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Hank Investigates

Mass. retailers shaking down shoplifters

Retailers in Massachusetts are changing the way they deal with shoplifters – and one lawmaker says it's gotten out of control. As Hank Phillippi Ryan discovered -- many stores have stopped calling police – and started calling their lawyers.

Fifteen year old "john" was in deep trouble.

"John"

It was a stupid decision on my part.

He'd swiped a two-dollar energy drink from a store shelf--and got caught by security.

"John"

I definitely realize what i did was wrong.

Helen says her daughter was caught in a store security mix up, claiming the teen was trying to take a shirt. But Helen says her daughter never left that store.

Helen

She wasn't intending to take it.

Both teenagers were stopped, questioned, and photographed by store security. Management banned them from the stores, but never called the police, or charged the teens with shoplifting.

Then came the letters.

Helen

I think it's very scary

Letters from a law firm about "an incident involving your child" and "shoplifting."

Helen

I was really upset

The law firm says it represents the stores and quote "we ask that you settle this matter by making payment to us" "within 20 days" or else "further civil action" could be taken.

Each letter asked for hundreds of dollars! John's mother told us she felt so threatened—she worried she was being scammed.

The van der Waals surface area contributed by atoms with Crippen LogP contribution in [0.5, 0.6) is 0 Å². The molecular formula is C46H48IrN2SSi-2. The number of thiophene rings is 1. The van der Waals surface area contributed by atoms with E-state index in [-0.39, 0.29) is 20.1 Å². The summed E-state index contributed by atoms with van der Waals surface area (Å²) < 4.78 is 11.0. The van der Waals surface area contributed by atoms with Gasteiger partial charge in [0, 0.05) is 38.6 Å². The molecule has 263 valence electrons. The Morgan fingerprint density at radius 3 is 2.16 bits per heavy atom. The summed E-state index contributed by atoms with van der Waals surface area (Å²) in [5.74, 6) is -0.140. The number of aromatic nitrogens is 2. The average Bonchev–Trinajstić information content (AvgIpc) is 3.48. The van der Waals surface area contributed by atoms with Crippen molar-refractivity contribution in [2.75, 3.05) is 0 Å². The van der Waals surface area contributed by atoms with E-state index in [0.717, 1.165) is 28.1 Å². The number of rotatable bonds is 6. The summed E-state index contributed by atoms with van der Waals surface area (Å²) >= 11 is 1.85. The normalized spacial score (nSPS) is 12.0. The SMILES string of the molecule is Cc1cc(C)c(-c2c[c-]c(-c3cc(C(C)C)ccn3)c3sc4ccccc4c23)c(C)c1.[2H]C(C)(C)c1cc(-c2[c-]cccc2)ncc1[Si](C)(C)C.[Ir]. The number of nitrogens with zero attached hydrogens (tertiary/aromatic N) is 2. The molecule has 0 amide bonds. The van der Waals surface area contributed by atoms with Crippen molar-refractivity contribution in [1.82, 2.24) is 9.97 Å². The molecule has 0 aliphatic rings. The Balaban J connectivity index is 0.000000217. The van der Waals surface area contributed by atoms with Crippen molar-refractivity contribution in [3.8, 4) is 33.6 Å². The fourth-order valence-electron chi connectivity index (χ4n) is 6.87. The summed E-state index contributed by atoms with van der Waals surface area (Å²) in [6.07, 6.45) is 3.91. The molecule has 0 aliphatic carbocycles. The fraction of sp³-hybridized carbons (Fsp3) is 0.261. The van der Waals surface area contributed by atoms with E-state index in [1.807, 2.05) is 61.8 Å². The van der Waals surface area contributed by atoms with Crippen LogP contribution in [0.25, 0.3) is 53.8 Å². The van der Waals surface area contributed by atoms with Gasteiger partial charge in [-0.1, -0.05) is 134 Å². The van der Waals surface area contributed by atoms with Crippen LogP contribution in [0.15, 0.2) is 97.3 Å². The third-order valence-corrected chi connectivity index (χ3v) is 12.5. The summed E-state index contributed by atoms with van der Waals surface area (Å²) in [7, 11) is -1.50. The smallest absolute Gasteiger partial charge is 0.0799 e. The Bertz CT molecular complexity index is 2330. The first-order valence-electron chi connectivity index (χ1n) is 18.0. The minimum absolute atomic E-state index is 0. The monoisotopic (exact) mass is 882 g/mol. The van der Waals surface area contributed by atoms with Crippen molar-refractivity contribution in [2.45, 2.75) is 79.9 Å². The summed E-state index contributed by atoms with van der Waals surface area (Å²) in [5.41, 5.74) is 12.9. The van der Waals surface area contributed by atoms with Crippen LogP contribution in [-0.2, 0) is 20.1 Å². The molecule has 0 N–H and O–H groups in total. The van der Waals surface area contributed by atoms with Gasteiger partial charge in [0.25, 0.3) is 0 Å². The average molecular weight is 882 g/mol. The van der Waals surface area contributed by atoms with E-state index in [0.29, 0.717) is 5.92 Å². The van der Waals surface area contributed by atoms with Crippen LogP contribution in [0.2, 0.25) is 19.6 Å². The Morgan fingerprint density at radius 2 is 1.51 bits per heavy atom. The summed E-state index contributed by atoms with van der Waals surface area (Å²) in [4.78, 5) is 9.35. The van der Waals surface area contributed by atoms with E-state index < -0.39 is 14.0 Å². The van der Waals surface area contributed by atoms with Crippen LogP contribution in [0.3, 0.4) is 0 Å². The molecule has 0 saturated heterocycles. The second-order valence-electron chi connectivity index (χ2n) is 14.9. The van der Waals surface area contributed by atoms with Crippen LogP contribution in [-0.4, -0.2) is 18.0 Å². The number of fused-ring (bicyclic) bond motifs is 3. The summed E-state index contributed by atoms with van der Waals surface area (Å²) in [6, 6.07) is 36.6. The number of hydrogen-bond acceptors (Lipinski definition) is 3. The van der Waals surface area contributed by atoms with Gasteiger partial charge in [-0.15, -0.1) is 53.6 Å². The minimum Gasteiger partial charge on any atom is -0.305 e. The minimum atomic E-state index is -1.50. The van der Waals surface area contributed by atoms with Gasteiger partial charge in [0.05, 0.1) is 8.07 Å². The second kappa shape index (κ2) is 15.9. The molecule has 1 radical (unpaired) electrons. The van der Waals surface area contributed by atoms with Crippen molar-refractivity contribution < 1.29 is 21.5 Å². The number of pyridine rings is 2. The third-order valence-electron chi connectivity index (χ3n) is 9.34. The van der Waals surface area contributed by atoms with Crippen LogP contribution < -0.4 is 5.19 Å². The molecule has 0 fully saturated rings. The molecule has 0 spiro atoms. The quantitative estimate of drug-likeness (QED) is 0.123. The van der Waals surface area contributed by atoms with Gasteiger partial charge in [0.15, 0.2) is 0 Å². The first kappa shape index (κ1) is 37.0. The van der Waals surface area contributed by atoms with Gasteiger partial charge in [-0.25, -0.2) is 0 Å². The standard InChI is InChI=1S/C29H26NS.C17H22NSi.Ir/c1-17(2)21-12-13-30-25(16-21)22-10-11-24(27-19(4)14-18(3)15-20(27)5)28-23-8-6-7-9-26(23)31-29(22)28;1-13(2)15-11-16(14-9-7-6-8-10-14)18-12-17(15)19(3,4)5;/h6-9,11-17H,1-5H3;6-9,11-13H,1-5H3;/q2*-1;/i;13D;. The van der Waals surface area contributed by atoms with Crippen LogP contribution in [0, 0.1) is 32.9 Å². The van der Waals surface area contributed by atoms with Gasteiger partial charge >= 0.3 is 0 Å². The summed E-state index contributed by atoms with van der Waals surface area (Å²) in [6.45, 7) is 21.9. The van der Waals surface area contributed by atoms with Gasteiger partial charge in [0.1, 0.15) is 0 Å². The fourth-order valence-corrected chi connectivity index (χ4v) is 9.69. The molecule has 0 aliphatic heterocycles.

Catherine

It's just really wrong.

Actually, it's all legal. Mass law says when stores catch a suspected shoplifter, they can go after that person for fifty to five hundred dollars over the items value—even if the store got the item back.

State Senator William Brownsberger

It's a shakedown.

State senator William Brownsberger says stores and law firms are abusing the law to make money. He says two hundred fifty dollars for a two buck energy drink is too much.

State Senator William Brownsberger

The punishment's not fitting the crime at all.

He's filed this bill to change the rules—it caps the penalty at fifty dollars.

State Senator William Brownsberger

I can understand where the stores are coming from, but it's gotten ridiculous. And the goal of this bill is to dial it back to reasonable.

But the Mass Retailers Association argues—the current law is reasonable --and necessary to help pay for the 30 billion dollars shoplifters cost us stores every year.

Ryan C. Kearney, General Counsel, Retailers Association of Massachusetts

We don't see it as a shakedown. We see it as a mechanism by which they can deter and reimburse themselves for those costs.

Helen called the law firm and refused to pay—she's never heard from them again.

Katherine--ignored the original letter---and also plans to ignore this second letter, now asking her to pay $500.

Catherine:

And they can send me all the fines they want to and i hope i see my day in court with them and that would be great.

The law firm that sent the letters told us – they mail about a million a year, nationwide. They would not tell us how many people actually pay the settlement. And – what if you don't pay? The firm said it takes about 100-cases a year to court.